Blue Current’s Progress with Silicon in the Fully Dry Elastic Composite Chemistry System

Blue Current’s Technical Progress with Silicon in the Fully Dry Elastic Composite Chemistry System

Blue Current has been developing solid state batteries with silicon anodes since 2018.  The company realized early on that silicon provides the best path to achieve high energy density, but that it must be deployed in a fully dry system to achieve long cycle life. In this post, we explore how Blue Current is solving the challenges of high silicon content anodes by using a fully dry and elastic composite battery system.

The challenge of silicon active materials

Silicon can hold ten times more lithium ions than graphite on a per-gram basis, resulting in a specific capacity exceeding 3,500 mAh/g for silicon versus 372 mAh/g for graphite.  Silicon active materials have already been integrated into existing lithium-ion battery manufacturing processes, albeit at very low loadings.  This ability to store lithium so efficiently, combined with it being a drop-in material, has made silicon a highly sought after ingredient for next generation batteries.

The challenge of using silicon active materials is that it undergoes a substantial volume expansion (up to 300%) as it alloys with lithium during charging, and a concomitant volume contraction during discharge. This repeated expansion and contraction can lead to cracking, and pulverization of the silicon particles. The structural integrity of the electrode is compromised due to this volume change.  (Figure 1)

Figure 1. Overview of the Challenges and Representative Strategies Associated with the Si Anode [1] 


The interface between silicon particles and liquid electrolyte is inherently unstable in the potential range of lithium-based batteries.  In this respect, it is no different than currently used graphite particles.  The spontaneous formation of a solid electrolyte interface (SEI) layer during “formation” cycles stabilizes the particle-electrolyte interface and is the underpinning of long cycle-life graphite-based lithium-ion batteries.  However, if a particle expands and contracts by 100-300%, there is no way for the SEI, which is like a shell covering and  egg, to expand and contract synchronously with the particle.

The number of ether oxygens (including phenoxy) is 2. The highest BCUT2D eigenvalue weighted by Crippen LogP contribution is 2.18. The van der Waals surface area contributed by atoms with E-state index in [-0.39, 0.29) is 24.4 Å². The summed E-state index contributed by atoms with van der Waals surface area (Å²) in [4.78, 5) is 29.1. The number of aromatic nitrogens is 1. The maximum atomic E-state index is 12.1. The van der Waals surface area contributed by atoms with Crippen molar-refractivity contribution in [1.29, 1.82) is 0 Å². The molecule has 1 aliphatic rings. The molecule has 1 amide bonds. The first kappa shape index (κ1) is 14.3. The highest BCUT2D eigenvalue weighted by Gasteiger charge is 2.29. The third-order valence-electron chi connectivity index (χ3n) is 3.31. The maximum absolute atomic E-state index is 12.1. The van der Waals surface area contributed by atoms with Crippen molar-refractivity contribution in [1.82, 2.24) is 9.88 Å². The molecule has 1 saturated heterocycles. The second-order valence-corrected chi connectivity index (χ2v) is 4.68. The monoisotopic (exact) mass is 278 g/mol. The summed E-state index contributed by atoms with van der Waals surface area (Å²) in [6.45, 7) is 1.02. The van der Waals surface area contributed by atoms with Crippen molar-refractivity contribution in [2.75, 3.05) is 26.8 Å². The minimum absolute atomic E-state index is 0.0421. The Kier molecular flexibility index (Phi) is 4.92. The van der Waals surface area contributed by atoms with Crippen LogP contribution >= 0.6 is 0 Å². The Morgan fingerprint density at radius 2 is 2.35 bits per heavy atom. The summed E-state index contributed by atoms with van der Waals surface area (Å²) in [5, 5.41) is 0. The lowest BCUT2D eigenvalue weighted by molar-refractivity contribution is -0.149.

As a result of these issues, state-of-the-art cells have only been able to implement 5-10% silicon content.  Going beyond this silicon content results in a significant loss in battery capacity and cycle lifetime.

A Solid Approach

Since 2018, Blue Current has worked to develop a fully dry silicon elastic composite battery system to maximize silicon content.  Blue Current’s fully dry electrolyte allows silicon to expand and contract but the forces that the solid electrolyte exerts on the silicon particles prevent them from cracking and pulverizing.  In addition, there is strong evidence that the SEI formation in our composite solid electrolytes negligible when compared to liquid electrolytes.  This allows the team to introduce high silicon contents to achieve high energy density – going well beyond the 5-10% silicon content ceiling without compromising cycle life.

Of course, cycling silicon in a fully dry electrolyte still has its challenges, and it’s these challenges that Blue Current has been working since 2018 to resolve.  Silicon particles still expand and contract in a dry environment and contact between the silicon particles and the solid electrolyte must be maintained throughout the expansion/contraction process.

Blue Current’s elastic composite electrolyte approach can solve these challenges.  We have demonstrated that sulfide-based composite electrolytes can be easily integrated into solid-state electrodes, forming a compatible and intimate interface. Utilizing an elastic polymer enhances the mechanical integrity and mitigates silicon pulverization due to volume expansion.  Moreover, the elasticity of this system also allows the team to limit the amount of pressure applied to the cell that’s typically required for fully dry solid state cells.  (Figure 2)


Figure 2: Impact of high Si content on anode thickness 


Through these advancements, Blue Current has been able to achieve superior cycling stability at high silicon contents.  The team has demonstrated battery cycle life of over 1,000 cycles with 80% of initial cell capacity at silicon loadings 10x higher than state-of-the-art lithium-ion cells. In 2023, the team was able to increase anode capacity by 50%, without sacrificing the cell performance at low pressure.

Lower cost silicon active materials

Looking ahead, we are confident that this approach will be the critical enabler for lower cost silicon materials that have traditionally been incompatible with liquid electrolytes.  For example, materials like recycled, raw silicon powders as well as low cost silicon composite materials have already demonstrated high cycle life performance in Blue Current’s fully dry cell.  These materials achieve the benefits of low costs, ambient air stability, and environmentally benign properties compared to sophisticated silicon nanostructures and highly engineered silicon active materials.


Blue Current’s vision is to maximize battery energy density by integrating high silicon content anodes that leverage our fully dry composite electrode design.  With our core technology innovation, we proved the possibility of achieving both good mechanical elasticity and ionic conductivity with our composite solid electrolytes. Through thoughtful designs, fully dry silicon anodes can deliver outstanding energy density and rate capability, facilitating rapid charging and discharging. This is especially crucial in electric vehicles where extended range and fast charging are desired.


1 – Chae, Sujong. et al., “Confronting issues of the practical implementation of Si anode in high-energy lithium-ion batteries.” Joule, 2017; 1(1), 47-60